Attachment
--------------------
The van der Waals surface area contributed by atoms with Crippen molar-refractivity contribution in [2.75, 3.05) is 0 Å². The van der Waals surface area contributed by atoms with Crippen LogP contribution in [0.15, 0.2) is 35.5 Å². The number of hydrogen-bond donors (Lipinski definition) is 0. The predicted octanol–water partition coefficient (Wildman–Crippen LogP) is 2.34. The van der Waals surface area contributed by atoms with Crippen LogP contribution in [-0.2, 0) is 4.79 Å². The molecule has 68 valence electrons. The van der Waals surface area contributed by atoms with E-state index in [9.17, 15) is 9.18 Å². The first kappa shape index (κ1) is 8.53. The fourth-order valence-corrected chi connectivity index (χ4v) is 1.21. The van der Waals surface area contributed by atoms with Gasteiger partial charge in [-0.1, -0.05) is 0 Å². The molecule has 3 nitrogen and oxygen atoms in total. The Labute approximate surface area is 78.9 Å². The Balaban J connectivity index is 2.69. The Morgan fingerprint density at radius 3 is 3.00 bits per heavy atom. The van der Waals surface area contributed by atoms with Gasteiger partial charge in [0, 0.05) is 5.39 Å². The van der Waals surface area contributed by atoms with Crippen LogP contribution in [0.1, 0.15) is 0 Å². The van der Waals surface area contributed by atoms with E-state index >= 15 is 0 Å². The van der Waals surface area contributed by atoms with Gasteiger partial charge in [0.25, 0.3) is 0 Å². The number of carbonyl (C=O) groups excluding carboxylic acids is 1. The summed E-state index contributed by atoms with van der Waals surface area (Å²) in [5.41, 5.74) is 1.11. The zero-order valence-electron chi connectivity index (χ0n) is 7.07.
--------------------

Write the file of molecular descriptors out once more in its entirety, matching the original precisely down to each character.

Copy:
The van der Waals surface area contributed by atoms with Crippen molar-refractivity contribution in [2.75, 3.05) is 0 Å². The van der Waals surface area contributed by atoms with Crippen LogP contribution in [0.15, 0.2) is 35.5 Å². The number of hydrogen-bond donors (Lipinski definition) is 0. The predicted octanol–water partition coefficient (Wildman–Crippen LogP) is 2.34. The van der Waals surface area contributed by atoms with Crippen LogP contribution in [-0.2, 0) is 4.79 Å². The molecule has 68 valence electrons. The van der Waals surface area contributed by atoms with E-state index in [9.17, 15) is 9.18 Å². The first kappa shape index (κ1) is 8.53. The fourth-order valence-corrected chi connectivity index (χ4v) is 1.21. The van der Waals surface area contributed by atoms with Gasteiger partial charge in [-0.1, -0.05) is 0 Å². The molecule has 3 nitrogen and oxygen atoms in total. The Labute approximate surface area is 78.9 Å². The Balaban J connectivity index is 2.69. The Morgan fingerprint density at radius 3 is 3.00 bits per heavy atom. The van der Waals surface area contributed by atoms with Gasteiger partial charge in [0, 0.05) is 5.39 Å². The van der Waals surface area contributed by atoms with Crippen LogP contribution in [0.1, 0.15) is 0 Å². The van der Waals surface area contributed by atoms with E-state index >= 15 is 0 Å². The van der Waals surface area contributed by atoms with Gasteiger partial charge in [0.25, 0.3) is 0 Å². The number of carbonyl (C=O) groups excluding carboxylic acids is 1. The summed E-state index contributed by atoms with van der Waals surface area (Å²) in [5.41, 5.74) is 1.11. The zero-order valence-electron chi connectivity index (χ0n) is 7.07.